China Earthquake 2011: 5.8-Magnitude Temblor Kills At Least 24, Topples Homes
BEIJING (AP) - An earthquake toppled more than 1,000 houses and apartment buildings in China's southwest near the border with Myanmar on Thursday, killing at least 24 people and injuring more than 200, officials and state media said. (Scroll down for photos)
Photos from the scene showed buildings that buckled, crushing their lower floors. Police, firefighters and soldiers rushed to the area to pull out people trapped in the rubble, including a man and girl stuck in the stairwell of a four-story building, according to state broadcaster China Central Television.
Parts of a supermarket and a hotel caved in, while sidewalks were lined with injured on blankets, being shielded from the sun by large vendor umbrellas.
The official Xinhua News Agency reported that 24 people had been killed, including four students, citing the Yingjiang county government in Yunnan province. Another 207 people were injured, 33 of them in critical condition.
The website of the Chinese government earthquake monitoring station said the magnitude-5.8 quake was centered in Yingjiang and struck just before 1 p.m. (0500 GMT) at a depth of six miles (10 kilometers). The U.S. Geological Survey measured the quake at a magnitude of 5.4 and at a deeper 21 miles (35 kilometers).
Some 1,200 houses or apartments were crushed by the quake, said Zhao Yunshan, director of Yingjiang government press office. More than 127,000 people have been evacuated to nearby shelters, Xinhua reported, citing the Civil Affairs Ministry.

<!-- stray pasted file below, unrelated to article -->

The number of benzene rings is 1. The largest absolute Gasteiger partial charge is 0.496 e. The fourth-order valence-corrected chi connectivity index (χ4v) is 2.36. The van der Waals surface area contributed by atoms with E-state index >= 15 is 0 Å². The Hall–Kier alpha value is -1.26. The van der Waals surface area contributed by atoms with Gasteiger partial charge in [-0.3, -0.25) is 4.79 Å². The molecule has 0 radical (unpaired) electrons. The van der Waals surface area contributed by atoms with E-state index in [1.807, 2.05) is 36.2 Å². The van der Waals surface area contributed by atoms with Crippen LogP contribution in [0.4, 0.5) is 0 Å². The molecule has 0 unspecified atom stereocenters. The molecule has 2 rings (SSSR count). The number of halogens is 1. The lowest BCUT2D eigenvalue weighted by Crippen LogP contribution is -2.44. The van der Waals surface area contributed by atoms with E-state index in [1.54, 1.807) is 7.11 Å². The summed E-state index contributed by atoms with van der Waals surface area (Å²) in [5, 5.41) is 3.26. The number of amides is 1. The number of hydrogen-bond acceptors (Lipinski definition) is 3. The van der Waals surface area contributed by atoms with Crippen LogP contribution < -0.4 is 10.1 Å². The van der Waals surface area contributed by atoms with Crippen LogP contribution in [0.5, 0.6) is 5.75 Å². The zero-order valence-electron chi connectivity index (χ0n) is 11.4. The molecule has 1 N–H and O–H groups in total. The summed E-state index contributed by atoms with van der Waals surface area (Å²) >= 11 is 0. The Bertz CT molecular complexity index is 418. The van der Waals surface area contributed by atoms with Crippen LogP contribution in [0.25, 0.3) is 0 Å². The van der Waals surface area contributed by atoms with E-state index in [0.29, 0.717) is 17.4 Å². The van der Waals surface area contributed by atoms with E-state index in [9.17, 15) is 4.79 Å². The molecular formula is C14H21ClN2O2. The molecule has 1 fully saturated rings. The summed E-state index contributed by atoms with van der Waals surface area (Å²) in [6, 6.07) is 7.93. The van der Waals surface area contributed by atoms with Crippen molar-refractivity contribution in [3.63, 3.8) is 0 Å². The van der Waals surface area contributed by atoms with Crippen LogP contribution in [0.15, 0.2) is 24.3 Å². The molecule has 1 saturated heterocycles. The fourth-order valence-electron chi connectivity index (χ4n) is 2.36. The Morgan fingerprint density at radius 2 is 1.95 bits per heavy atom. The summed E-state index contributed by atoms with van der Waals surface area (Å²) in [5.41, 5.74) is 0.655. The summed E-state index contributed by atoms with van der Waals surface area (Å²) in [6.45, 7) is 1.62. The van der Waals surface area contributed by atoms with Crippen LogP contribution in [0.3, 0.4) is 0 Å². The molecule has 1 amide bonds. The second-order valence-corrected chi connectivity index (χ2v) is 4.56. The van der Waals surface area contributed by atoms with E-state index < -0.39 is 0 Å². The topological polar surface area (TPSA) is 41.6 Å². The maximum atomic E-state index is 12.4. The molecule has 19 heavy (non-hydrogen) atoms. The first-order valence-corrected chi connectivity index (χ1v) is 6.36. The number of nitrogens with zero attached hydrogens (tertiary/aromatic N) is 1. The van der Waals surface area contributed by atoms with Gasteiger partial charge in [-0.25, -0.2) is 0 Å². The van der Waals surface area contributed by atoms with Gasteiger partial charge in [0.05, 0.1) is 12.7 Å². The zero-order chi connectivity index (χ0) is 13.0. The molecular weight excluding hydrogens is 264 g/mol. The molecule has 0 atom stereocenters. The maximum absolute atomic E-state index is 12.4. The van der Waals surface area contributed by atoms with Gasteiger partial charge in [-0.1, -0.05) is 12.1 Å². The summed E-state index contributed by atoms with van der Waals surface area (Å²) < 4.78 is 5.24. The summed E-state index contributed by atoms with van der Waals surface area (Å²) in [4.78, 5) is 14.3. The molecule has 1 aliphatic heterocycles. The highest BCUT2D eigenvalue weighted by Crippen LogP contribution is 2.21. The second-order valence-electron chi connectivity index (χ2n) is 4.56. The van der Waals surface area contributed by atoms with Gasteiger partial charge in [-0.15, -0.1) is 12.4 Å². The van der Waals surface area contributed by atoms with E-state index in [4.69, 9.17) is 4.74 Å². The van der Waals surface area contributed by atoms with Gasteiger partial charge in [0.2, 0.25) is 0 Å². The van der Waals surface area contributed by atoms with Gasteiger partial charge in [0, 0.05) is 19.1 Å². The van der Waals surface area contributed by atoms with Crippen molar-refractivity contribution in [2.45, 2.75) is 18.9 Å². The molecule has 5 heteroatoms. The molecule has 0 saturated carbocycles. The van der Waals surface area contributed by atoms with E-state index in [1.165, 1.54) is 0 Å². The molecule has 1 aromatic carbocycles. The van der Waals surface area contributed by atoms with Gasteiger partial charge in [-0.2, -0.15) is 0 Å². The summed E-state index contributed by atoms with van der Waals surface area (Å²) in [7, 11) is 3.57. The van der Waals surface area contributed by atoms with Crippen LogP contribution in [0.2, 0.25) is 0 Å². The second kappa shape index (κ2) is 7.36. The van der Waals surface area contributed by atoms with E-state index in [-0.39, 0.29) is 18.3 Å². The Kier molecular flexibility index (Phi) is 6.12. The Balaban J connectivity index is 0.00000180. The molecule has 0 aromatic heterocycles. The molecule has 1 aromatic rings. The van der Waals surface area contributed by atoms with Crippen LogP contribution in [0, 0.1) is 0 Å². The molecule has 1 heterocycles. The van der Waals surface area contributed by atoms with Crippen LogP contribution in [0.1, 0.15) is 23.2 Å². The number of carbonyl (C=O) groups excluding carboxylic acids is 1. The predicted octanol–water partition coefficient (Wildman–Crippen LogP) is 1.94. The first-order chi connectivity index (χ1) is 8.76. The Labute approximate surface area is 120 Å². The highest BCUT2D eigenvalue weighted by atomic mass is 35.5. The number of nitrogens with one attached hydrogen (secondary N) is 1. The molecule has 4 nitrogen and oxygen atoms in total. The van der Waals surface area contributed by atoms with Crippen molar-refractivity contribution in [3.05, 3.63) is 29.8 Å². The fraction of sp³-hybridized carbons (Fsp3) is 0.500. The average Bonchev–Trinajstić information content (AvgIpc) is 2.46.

According to the USGS, more than 1 million people may have been exposed to the worst shaking.
Vice President Xi Jinping, expected to be the country's next leader, called for an "all-out" effort to get food, water and clothing to those affected by the quake, Xinhua said.
More than 1,000 soldiers have been sent to aid in rescue efforts, the news agency said. The quake hit while many people, including students, were home for a customary midday rest, CCTV reported.
Tremors continued to be felt in the area throughout the afternoon and evening, according to CCTV reporter Shu Qian, who was at the disaster scene in Yingjiang County.
The quake's epicenter was in Shiming Village, just over a mile (two kilometers) from the county seat, but triggered a power outage across Yingjiang, which has a population of about 300,000 people, Xinhua said.
By evening, the power supply was still cut off, though water and communications didn't appear to be damaged, Shu said.
A government team that includes the Civil Affairs Ministry has been dispatched to the quake-stricken area, CCTV said. About 5,000 tents, 10,000 quilts and 10,000 coats are also being sent from the central government.
The mountainous area lies 1,500 miles (2,400 kilometers) southwest of Beijing, close to the border with Myanmar, and is home to many ethnic groups on both sides of the border, which sees heavy traffic in people and goods.
Xinhua said the quake-prone region has been hit by more than 1,000 minor tremors over the past two months.
The Myanmar Meteorological Department released a statement saying a quake had hit some 230 miles (370 kilometers) northeast of Mandalay, the country's second-largest city.
The statement did not mention injuries, damage or the specific area of Myanmar most affected by the quake. Authorities in the tightly ruled country tend not to immediately discuss the effects of natural disasters.
Much of the area on the Myanmar side been under the control of various armed ethnic groups, who have battled the Myanmar military to remain free from central government control.